The promise of calm seas, steady winds, and abundant game fish lures many adventure-seekers away from the resorts of Los Cabos  to the remote beaches and rocky points of the East Cape—and increasingly also to the traditional ranchos and freshwater springs hidden deep in the mountainous interior.
Some of Baja’s prettiest and most secluded beaches line the Gulf coast between Bahía de las Palmas  and San José del Cabo , at the southern tip of the peninsula. And along this stretch, the opportunities for deep-sea fishing, windsurfing, kiteboarding, kayaking, and scuba diving are among the best in the world.
The region contains a few larger towns, such as Los Barriles , Santiago , and La Ribera , but for the most part, civilization consists of tiny fishing villages alternating with newer gringo enclaves.
The vibe is low-key and in many places, the lifestyle is still off the grid, with dirt roads, palapa-roof bungalows, solar power, and satellite-only Internet and phone service.
Coastal development began to accelerate rapidly around the year 2000 and continues along the entire coastline, although the global recession has slowed or stalled most of the larger-scale development efforts. Propriedad Privada signs line both sides of the coastal road, but many of the spec homes sit empty and prices for lots have dropped substantially. Once you find access to the sea, the beach still feels pretty secluded.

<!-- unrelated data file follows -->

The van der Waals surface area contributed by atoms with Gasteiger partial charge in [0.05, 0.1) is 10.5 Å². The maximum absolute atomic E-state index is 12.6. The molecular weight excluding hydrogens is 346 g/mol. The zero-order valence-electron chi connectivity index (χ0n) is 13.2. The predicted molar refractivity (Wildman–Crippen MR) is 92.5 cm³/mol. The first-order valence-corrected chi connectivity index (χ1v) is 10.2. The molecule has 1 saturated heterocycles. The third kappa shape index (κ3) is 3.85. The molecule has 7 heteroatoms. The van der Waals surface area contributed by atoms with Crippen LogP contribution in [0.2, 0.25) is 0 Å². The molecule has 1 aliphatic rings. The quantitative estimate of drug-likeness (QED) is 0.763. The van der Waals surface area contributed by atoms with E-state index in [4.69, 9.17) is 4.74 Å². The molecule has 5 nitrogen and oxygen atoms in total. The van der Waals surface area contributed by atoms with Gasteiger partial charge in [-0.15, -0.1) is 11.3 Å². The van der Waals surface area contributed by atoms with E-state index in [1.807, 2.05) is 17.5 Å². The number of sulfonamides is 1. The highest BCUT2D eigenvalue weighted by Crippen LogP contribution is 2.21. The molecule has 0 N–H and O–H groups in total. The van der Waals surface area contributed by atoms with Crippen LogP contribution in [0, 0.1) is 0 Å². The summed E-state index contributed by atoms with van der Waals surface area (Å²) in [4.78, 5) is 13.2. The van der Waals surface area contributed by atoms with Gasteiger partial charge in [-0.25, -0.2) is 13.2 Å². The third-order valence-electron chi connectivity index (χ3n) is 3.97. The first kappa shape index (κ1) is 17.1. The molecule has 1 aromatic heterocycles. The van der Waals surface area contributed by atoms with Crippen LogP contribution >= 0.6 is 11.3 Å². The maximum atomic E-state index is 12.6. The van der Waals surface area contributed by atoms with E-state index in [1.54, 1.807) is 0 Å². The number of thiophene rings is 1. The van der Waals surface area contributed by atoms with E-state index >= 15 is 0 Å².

In September 2006 Hurricane John made landfall at Bahía de los Frailes , causing severe wind and flood damage. Although roofs and roads took a beating, the towns in its path had mostly recovered by year-end.
The East Cape, particularly along the Camino Costero Rural , became the center of several large land disputes during the spring and summer of 2007, though by now many have been either resolved or forgotten, remnants of the uproar dot the landscape. Heavy barbed-wire fences, aggressive signage, and abandoned (and some still occupied) guards’ camps abound, lending a somewhat hostile look and feel to the area; the reality, though, has not changed, and visitors can still feel the same pervading sense of tranquility and isolation as has always been the area’s hallmark.
When you’ve had your fill of white-sand beaches and salty air, the Sierra de la Laguna  beckons, with 2,100-meter peaks and cascading waterfalls. No longer the sole domain of experienced backpackers, parts of the range are doable in a half-day excursion, with or without a guide, depending on your comfort level with navigating networks of dirt roads and missing a turn here or there. The reward is a rugged part of Baja that few travelers even know exists.